Tag Archives: mars hill

Hot Doggett 100, 2013, Mars Hill, NC

starting line

At the last minute, I decided to give Hot Doggett another shot. It has been two years since my last attempt, but this is one of my favorite mountain centuries, and I had been longing to ride it again. Despite all the recent rain, the weather looked to be ideal for a ride of this caliber, in the 60s and 70s.

Personally, this would be quite the challenge. I have been trying to shake a nasty cold with little luck. I’ve also been off the bike more during last month, mostly due to vacations, and record setting weather. I wasn’t sure how the legs would feel, but muscle memory would help get me through the ride.

We rolled out at 7:30am, starting mostly downhill, but we couldn’t get comfortable too soon. The roads around Madison county are perpetually hilly. We were going up and down most of the time, and when going up, the grade would occasionally be steep. In the early going, we faced several short climbs of over a mile, and we knew the big ones would be up ahead. I could hear Jeff and John talking about their wattage, making sure to save something for later in the ride. That was the smart strategy, as someone could easily blow up by attacking the ride too early.

My legs were feeling alright in the early going. The bike was a different story. From the beginning, I noticed issues. When I would get into a certain gear, the chain would get close to dropping, and the derailleur would go crazy when I tried to catch it. This was happening during normal shifting, not where chains usually drop when people shift too late into a steep hill. To make matters worse, somehow the derailleur was getting bent into the spoke. After a couple miles, I had to stop to make an adjustment. Once back on the bike, I had to change gears carefully.

I was able to keep riding with only occasional issues. We rolled through Marshall, and I knew the first major climb of the day would be coming before long.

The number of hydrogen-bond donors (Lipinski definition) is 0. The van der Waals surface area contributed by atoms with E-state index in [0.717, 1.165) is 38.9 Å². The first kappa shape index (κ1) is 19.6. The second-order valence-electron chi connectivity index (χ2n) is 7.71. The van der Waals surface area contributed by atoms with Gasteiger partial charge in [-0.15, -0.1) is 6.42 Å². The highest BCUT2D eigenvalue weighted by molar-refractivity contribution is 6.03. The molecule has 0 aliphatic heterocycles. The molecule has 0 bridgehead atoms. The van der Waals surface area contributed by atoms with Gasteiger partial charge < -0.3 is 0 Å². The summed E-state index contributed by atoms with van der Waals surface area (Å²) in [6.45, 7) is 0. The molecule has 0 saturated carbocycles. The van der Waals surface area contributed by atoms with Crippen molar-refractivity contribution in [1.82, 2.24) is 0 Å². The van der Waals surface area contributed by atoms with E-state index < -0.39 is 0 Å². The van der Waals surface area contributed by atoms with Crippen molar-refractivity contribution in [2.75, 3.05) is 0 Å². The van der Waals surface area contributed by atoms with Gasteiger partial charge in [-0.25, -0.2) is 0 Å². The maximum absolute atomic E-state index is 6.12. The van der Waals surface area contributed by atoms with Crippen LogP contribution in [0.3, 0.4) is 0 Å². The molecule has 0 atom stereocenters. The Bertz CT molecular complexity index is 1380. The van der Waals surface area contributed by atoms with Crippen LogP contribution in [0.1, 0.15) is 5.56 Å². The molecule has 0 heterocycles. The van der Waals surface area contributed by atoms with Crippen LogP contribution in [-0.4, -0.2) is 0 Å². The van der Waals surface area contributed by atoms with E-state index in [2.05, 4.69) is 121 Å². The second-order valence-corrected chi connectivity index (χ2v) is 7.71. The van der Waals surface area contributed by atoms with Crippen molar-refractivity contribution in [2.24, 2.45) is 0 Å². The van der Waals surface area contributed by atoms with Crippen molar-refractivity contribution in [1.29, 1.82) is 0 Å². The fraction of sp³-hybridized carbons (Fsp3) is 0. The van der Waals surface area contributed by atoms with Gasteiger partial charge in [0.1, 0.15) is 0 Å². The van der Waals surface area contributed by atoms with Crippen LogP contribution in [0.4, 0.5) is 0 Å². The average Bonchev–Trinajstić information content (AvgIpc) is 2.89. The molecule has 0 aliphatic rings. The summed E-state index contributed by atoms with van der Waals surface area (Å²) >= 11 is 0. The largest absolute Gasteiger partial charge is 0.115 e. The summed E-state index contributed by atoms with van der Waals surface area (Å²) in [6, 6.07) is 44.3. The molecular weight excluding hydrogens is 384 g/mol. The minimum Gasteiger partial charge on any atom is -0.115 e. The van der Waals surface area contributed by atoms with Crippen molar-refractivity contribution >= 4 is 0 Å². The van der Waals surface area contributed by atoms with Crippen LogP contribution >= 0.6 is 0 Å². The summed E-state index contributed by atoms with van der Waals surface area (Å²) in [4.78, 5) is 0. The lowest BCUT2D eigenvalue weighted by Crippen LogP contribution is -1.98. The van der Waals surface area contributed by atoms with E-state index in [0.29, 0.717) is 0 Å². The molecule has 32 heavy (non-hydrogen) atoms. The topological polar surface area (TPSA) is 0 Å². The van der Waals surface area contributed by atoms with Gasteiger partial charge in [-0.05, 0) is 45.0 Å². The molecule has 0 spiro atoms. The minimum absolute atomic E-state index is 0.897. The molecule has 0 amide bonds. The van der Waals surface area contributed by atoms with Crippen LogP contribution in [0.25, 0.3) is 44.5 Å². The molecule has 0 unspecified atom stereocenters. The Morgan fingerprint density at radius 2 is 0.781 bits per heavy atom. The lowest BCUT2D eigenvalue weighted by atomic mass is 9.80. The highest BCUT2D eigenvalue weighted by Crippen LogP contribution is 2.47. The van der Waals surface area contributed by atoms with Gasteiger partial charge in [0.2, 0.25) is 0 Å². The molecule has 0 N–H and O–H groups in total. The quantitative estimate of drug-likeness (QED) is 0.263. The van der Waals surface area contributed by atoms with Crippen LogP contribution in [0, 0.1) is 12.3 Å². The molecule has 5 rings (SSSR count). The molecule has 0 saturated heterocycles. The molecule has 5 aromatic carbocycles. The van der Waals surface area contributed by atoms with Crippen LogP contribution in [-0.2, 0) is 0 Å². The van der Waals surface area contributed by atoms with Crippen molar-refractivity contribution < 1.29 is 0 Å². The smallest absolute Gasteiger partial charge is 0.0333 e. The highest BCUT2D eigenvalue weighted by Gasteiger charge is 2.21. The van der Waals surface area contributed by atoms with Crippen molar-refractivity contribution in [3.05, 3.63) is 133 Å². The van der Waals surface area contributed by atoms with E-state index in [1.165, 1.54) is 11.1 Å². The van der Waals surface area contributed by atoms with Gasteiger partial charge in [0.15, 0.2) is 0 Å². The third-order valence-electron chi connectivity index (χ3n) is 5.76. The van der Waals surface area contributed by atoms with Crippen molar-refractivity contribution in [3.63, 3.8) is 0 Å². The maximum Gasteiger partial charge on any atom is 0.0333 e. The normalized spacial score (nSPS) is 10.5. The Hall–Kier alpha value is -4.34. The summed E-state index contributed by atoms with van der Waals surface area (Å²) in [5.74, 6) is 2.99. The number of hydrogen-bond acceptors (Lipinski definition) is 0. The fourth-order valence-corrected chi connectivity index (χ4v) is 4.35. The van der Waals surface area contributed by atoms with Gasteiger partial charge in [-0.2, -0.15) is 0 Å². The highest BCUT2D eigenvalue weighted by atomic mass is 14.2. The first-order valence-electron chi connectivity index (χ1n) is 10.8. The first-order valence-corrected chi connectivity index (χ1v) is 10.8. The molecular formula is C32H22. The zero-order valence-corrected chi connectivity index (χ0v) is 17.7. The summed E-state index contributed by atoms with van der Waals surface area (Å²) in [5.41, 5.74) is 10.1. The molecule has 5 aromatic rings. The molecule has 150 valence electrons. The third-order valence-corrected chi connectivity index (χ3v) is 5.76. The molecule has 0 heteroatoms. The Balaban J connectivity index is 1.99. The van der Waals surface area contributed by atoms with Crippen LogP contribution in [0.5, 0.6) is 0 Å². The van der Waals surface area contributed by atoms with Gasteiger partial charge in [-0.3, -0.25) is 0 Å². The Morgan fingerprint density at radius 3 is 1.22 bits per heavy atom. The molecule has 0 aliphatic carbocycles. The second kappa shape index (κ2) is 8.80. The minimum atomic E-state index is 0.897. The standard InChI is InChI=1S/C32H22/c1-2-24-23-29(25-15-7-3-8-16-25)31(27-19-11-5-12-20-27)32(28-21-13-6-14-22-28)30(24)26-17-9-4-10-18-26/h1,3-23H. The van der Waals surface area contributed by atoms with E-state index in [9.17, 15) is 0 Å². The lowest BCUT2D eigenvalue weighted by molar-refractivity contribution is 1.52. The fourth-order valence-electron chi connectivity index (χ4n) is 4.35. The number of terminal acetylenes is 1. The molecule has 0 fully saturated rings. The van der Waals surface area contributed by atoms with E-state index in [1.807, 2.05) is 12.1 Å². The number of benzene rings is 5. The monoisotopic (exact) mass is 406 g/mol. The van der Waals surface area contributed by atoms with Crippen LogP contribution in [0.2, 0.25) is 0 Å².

At mile 14.5, it became worse. I pulled over to adjust, got back on the bike, and it happened again. Something was seriously wrong. The entire pack passed me as I tried to get it working. A SAG vehicle stopped to try to help me, but he didn’t have much mechanical skill. He radioed to Tom, the ‘bike wrench,’ as he put it.

A huge shout out to Hot Doggett's SAG support. They were terrific!

A huge shout out to Hot Doggett’s SAG support. They were terrific!

Tom was a lot of help. He put my bike up on the rack, and looked at the derailleur every which way. Something was out of whack. He would make an adjustment, and we would move through the gears to make sure it worked. Every time it hit that gear, the same problem would occur. He was baffled, and I have to give him a lot of credit for sticking with it. Over a long period of time, he got a working adjustment that was enough to get me back on the road. I got a quarter of a mile before it happened again. We put the bike back on the rack, and made another adjustment. This one would be enough to keep me going.

Tom offered to drive me back up to the other riders. I appreciated that, but alone or not, I wasn’t here for short cuts. I came here to ride the course, and that’s what I would do.

The bike was rideable, if not perfect. Some gears would work better than others, while others would act up. Fortunately, none threw the chain into a frenzy like before. It was enough to keep me going, but having stopped for an hour already, I was well behind the last rider. It would be a long ride ahead.

I plugged along to Doggett Gap, the first major climb of the day, and arguably the toughest. The first mile is not so bad, maybe in the 4-6% vicinity. The last three miles were rough, almost pure pain. The average was a 9% grade, but there were many prolonged sections in the 10-12% range.

Passed by 4 classic cars on Doggett Gap.

Passed by 4 classic cars on Doggett Gap.

It was an effort to get up the hill, and I could tell that I wasn’t at my best. I struggled to get to the top, but made it through force of will. The good news was that despite being off the road for nearly an hour, I had caught 4 riders by the top of Doggett. The bad news was that the bike was still giving me fits, and the gearing problems were taking a toll on my legs.

I’ve prided myself on never taking the SAG wagon. Every ride that I have started, I have finished, and that’s been a lot of rides. It was a tough decision to make, and I chewed over the pros and cons while riding up Doggett. Between the bike issues, my head cold, and tired legs, I decided to call it a day. Tony and Grady, some good local fellows who volunteered at the Doggett rest stop kindly drove me back to Mars Hill.

I have to give a huge shout to the organizers. A lot of my friends completed the ride. They were all thoroughly impressed with the challenging course, and overwhelmed by the efforts of the volunteers. I cannot imagine another ride where a SAG mechanic would have stayed with a faulty bike for so long. Thanks to Tom and all the others.

I’ll be back next year, and will exact my revenge on these mountains.

Strava link


Hot Doggett, Part Two

Catch part one here.

French Broad River

French Broad River